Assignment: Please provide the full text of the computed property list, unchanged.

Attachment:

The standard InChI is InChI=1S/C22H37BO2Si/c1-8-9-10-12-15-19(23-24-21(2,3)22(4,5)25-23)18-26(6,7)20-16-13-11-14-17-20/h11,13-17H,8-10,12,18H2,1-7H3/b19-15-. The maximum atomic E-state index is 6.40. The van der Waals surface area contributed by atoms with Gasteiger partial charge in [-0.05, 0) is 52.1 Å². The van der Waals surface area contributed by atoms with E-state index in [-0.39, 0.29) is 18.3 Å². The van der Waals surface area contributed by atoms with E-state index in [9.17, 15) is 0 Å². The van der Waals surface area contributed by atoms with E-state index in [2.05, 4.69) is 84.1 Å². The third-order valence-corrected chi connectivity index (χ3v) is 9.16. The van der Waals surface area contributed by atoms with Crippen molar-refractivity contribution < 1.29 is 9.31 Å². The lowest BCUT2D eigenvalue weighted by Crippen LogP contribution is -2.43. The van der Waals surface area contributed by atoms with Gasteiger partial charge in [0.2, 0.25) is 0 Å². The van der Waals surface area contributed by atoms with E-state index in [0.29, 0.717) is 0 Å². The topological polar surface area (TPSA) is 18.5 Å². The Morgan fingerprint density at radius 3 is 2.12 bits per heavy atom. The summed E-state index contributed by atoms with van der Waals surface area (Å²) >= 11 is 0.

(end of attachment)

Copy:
The standard InChI is InChI=1S/C22H37BO2Si/c1-8-9-10-12-15-19(23-24-21(2,3)22(4,5)25-23)18-26(6,7)20-16-13-11-14-17-20/h11,13-17H,8-10,12,18H2,1-7H3/b19-15-. The maximum atomic E-state index is 6.40. The van der Waals surface area contributed by atoms with Gasteiger partial charge in [-0.05, 0) is 52.1 Å². The van der Waals surface area contributed by atoms with E-state index in [-0.39, 0.29) is 18.3 Å². The van der Waals surface area contributed by atoms with E-state index in [9.17, 15) is 0 Å². The van der Waals surface area contributed by atoms with E-state index in [2.05, 4.69) is 84.1 Å². The third-order valence-corrected chi connectivity index (χ3v) is 9.16. The van der Waals surface area contributed by atoms with Crippen molar-refractivity contribution < 1.29 is 9.31 Å². The lowest BCUT2D eigenvalue weighted by Crippen LogP contribution is -2.43. The van der Waals surface area contributed by atoms with Gasteiger partial charge in [0.2, 0.25) is 0 Å². The van der Waals surface area contributed by atoms with E-state index in [0.29, 0.717) is 0 Å². The topological polar surface area (TPSA) is 18.5 Å². The Morgan fingerprint density at radius 3 is 2.12 bits per heavy atom. The summed E-state index contributed by atoms with van der Waals surface area (Å²) >= 11 is 0.